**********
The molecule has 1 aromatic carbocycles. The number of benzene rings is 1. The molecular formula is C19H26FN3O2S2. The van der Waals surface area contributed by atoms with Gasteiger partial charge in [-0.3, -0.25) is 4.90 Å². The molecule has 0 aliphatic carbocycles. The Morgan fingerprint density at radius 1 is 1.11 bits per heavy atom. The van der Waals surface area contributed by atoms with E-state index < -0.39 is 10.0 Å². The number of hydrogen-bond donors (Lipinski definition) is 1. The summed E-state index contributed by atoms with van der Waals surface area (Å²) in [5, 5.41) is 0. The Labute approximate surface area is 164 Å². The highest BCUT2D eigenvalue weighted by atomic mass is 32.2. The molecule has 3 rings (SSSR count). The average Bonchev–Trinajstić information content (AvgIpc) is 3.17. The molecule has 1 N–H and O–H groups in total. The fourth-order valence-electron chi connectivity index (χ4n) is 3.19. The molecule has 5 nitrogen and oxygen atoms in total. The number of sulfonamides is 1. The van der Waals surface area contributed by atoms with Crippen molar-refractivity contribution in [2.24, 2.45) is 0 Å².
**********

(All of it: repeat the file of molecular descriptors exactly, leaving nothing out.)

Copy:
The molecule has 1 aromatic carbocycles. The number of benzene rings is 1. The molecular formula is C19H26FN3O2S2. The van der Waals surface area contributed by atoms with Gasteiger partial charge in [-0.3, -0.25) is 4.90 Å². The molecule has 0 aliphatic carbocycles. The Morgan fingerprint density at radius 1 is 1.11 bits per heavy atom. The van der Waals surface area contributed by atoms with E-state index < -0.39 is 10.0 Å². The number of hydrogen-bond donors (Lipinski definition) is 1. The summed E-state index contributed by atoms with van der Waals surface area (Å²) in [5, 5.41) is 0. The Labute approximate surface area is 164 Å². The highest BCUT2D eigenvalue weighted by atomic mass is 32.2. The molecule has 3 rings (SSSR count). The average Bonchev–Trinajstić information content (AvgIpc) is 3.17. The molecule has 1 N–H and O–H groups in total. The fourth-order valence-electron chi connectivity index (χ4n) is 3.19. The molecule has 5 nitrogen and oxygen atoms in total. The number of sulfonamides is 1. The van der Waals surface area contributed by atoms with Crippen molar-refractivity contribution in [2.24, 2.45) is 0 Å².